"Another time, Lizzy," said her mother, "I would not dance with him, if I were you."
"I believe, Ma'am, I may safely promise you never to dance with him."
"His pride," said Miss Lucas, "does not offend me so much as pride often does, because there is an excuse for it. One cannot wonder that so very fine a young man, with family, fortune, every thing in his favour, should think highly of himself. If I may so express it, he has a right to be proud."
"Pride," observed Mary, who piqued2 herself upon the solidity of her reflections, "is a very common failing I believe. By all that I have ever read, I am convinced that it is very common indeed, that human nature is particularly prone3 to it, and that there are very few of us who do not cherish a feeling of self-complacency on the score of some quality or other, real or imaginary. Vanity and pride are different things, though the words are often used synonymously. A person may be proud without being vain. Pride relates more to our opinion of ourselves, vanity to what we would have others think of us."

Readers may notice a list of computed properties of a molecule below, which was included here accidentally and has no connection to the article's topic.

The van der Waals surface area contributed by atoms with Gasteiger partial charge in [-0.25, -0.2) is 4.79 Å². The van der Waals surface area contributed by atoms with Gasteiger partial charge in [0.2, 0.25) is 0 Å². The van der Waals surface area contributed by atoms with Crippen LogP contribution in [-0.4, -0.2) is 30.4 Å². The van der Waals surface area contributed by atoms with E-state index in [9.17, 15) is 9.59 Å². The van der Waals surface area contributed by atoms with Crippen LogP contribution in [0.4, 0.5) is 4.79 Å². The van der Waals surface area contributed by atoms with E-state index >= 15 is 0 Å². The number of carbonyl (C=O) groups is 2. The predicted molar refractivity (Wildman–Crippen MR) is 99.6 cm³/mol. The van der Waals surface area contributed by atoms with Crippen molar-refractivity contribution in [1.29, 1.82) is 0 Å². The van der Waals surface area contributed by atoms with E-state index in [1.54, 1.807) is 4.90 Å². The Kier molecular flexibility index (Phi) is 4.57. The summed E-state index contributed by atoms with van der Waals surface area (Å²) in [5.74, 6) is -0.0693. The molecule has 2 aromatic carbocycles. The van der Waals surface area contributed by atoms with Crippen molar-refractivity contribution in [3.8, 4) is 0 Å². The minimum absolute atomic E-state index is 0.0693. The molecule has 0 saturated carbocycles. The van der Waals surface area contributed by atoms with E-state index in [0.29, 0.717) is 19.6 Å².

"If I were as rich as Mr. Darcy," cried a young Lucas who came with his sisters, "I should not care how proud I was. I would keep a pack of foxhounds, and drink a bottle of wine every day."
"Then you would drink a great deal more than you ought," said Mrs. Bennet; "and if I were to see you at it, I should take away your bottle directly."
The boy protested that she should not; she continued to declare that she would, and the argument ended only with the visit.
|1 mortified [ˈmɔ:təˌfaɪd] 第11级|
|v.使受辱( mortify的过去式和过去分词 )；伤害（人的感情）；克制；抑制（肉体、情感等）|
|2 piqued [pi:kt] 第10级|
|v.伤害…的自尊心( pique的过去式和过去分词 )；激起（好奇心）|